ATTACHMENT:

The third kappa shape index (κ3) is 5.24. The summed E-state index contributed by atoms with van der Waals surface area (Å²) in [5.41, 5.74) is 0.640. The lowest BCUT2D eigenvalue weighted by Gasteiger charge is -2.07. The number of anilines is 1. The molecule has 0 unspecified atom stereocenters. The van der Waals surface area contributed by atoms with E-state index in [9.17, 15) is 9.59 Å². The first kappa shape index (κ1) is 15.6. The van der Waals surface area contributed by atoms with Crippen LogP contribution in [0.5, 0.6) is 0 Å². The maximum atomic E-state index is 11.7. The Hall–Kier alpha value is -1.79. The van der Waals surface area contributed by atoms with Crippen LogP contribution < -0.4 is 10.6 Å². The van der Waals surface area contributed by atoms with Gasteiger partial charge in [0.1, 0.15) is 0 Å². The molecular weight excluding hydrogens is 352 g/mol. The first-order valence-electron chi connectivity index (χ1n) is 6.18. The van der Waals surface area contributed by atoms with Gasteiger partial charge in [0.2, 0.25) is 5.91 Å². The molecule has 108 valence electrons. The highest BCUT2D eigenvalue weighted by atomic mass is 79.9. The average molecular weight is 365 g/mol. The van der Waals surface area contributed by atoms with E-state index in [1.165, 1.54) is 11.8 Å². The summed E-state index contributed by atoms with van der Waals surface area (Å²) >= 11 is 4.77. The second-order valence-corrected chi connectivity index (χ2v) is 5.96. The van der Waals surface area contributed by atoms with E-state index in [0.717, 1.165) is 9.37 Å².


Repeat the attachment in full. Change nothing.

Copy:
The third kappa shape index (κ3) is 5.24. The summed E-state index contributed by atoms with van der Waals surface area (Å²) in [5.41, 5.74) is 0.640. The lowest BCUT2D eigenvalue weighted by Gasteiger charge is -2.07. The number of anilines is 1. The molecule has 0 unspecified atom stereocenters. The van der Waals surface area contributed by atoms with E-state index in [9.17, 15) is 9.59 Å². The first kappa shape index (κ1) is 15.6. The van der Waals surface area contributed by atoms with Crippen LogP contribution in [0.5, 0.6) is 0 Å². The maximum atomic E-state index is 11.7. The Hall–Kier alpha value is -1.79. The van der Waals surface area contributed by atoms with Crippen LogP contribution < -0.4 is 10.6 Å². The van der Waals surface area contributed by atoms with Gasteiger partial charge in [0.1, 0.15) is 0 Å². The molecular weight excluding hydrogens is 352 g/mol. The first-order valence-electron chi connectivity index (χ1n) is 6.18. The van der Waals surface area contributed by atoms with Gasteiger partial charge in [0.2, 0.25) is 5.91 Å². The molecule has 108 valence electrons. The highest BCUT2D eigenvalue weighted by atomic mass is 79.9. The average molecular weight is 365 g/mol. The van der Waals surface area contributed by atoms with E-state index in [1.165, 1.54) is 11.8 Å². The summed E-state index contributed by atoms with van der Waals surface area (Å²) >= 11 is 4.77. The second-order valence-corrected chi connectivity index (χ2v) is 5.96. The van der Waals surface area contributed by atoms with E-state index in [0.717, 1.165) is 9.37 Å².